(i)a compliance notice issued by an inspector;
(ii)a special circumstances certificate granted by the chief executive;
(iii)a work limitation notice issued by the chief executive; and
(c)the authority of a person to accept service of a document on behalf of another must be presumed in the absence of evidence to the contrary.

s 26 amd 2007 No. 23 s 47

Part 4 Appeals against decisions of chief executive

pt 4 hdg sub 2007 No. 23 s 48

27Appeal from decision of the chief executive

(1)An affected person who is dissatisfied with a decision of the chief executive may appeal against the decision to the industrial commission.

Example for subsection (1)—

A person may be dissatisfied with a decision of the chief executive because the person believes it was not made in accordance with the guidelines mentioned in section 31(1).
(2)The procedures for the appeal must be, as nearly as possible, the same procedures as the procedures for an appeal under the Industrial Relations Act 2016.
(3)However, the appeal must be started—
(a)if the person has asked for an information notice under section 15—within 21 days after the person is given the information notice; or
(b)otherwise—within 21 days after the person is given notice of the decision.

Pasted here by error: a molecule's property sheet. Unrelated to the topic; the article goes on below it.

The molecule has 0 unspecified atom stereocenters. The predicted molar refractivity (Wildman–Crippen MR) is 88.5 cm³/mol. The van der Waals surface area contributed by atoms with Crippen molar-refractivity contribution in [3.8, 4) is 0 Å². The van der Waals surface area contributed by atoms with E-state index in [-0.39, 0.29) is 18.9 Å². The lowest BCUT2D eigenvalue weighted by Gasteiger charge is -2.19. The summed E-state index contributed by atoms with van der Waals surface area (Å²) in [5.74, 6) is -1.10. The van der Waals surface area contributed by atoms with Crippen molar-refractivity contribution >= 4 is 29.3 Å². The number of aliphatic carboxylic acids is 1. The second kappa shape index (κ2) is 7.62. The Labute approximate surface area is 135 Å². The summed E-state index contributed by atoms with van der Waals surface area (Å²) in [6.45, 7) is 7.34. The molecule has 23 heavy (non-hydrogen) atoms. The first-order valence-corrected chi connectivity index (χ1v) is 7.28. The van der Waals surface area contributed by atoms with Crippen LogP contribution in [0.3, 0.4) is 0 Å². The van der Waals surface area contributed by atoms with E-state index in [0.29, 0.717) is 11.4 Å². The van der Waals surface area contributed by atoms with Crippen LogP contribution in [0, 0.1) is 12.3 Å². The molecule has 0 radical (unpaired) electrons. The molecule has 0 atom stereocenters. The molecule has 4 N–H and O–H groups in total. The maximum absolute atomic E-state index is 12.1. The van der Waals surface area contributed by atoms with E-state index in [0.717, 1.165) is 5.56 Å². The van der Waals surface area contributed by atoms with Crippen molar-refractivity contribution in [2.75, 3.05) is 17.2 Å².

(4)However, the industrial commission may extend the time for starting an appeal.
(5)A defect in the information notice does not affect the person’s right to appeal against the decision.

s 27 amd 2007 No. 23 s 49; 2016 No. 63 s 1157 sch 6

28Nature of appeal

(1)An appeal to the industrial commission is by way of rehearing on the record.
(2)However, the industrial commission may hear evidence afresh, or hear additional evidence, if the industrial commission considers it appropriate to effectively dispose of the appeal.

29Decision on appeal

(1)The industrial commission may—
(a)confirm the decision appealed against; or
(b)allow the appeal, set aside the decision being appealed and substitute another decision; or
(c)allow the appeal and amend the decision; or
(d)allow the appeal, suspend the operation of the decision and remit the matter, with or without directions, to the chief executive to act according to law.
(2)For deciding the appeal, the powers of the industrial commission under this part are—
(a)the same powers as the industrial commission has in relation to a proceeding started under the Industrial Relations Act 2016; and
(b)the powers of the chief executive.

s 29 amd 2007 No. 23 s 50; 2016 No. 63 s 1157 sch 6

30Appeal from decision of an Industrial Magistrates Court

A person who is dissatisfied with the decision of an Industrial Magistrates Court in a proceeding for an offence against this Act may appeal to the Industrial Court.

Part 5 General

31Chief executive to consult with representative bodies about guidelines for particular decisions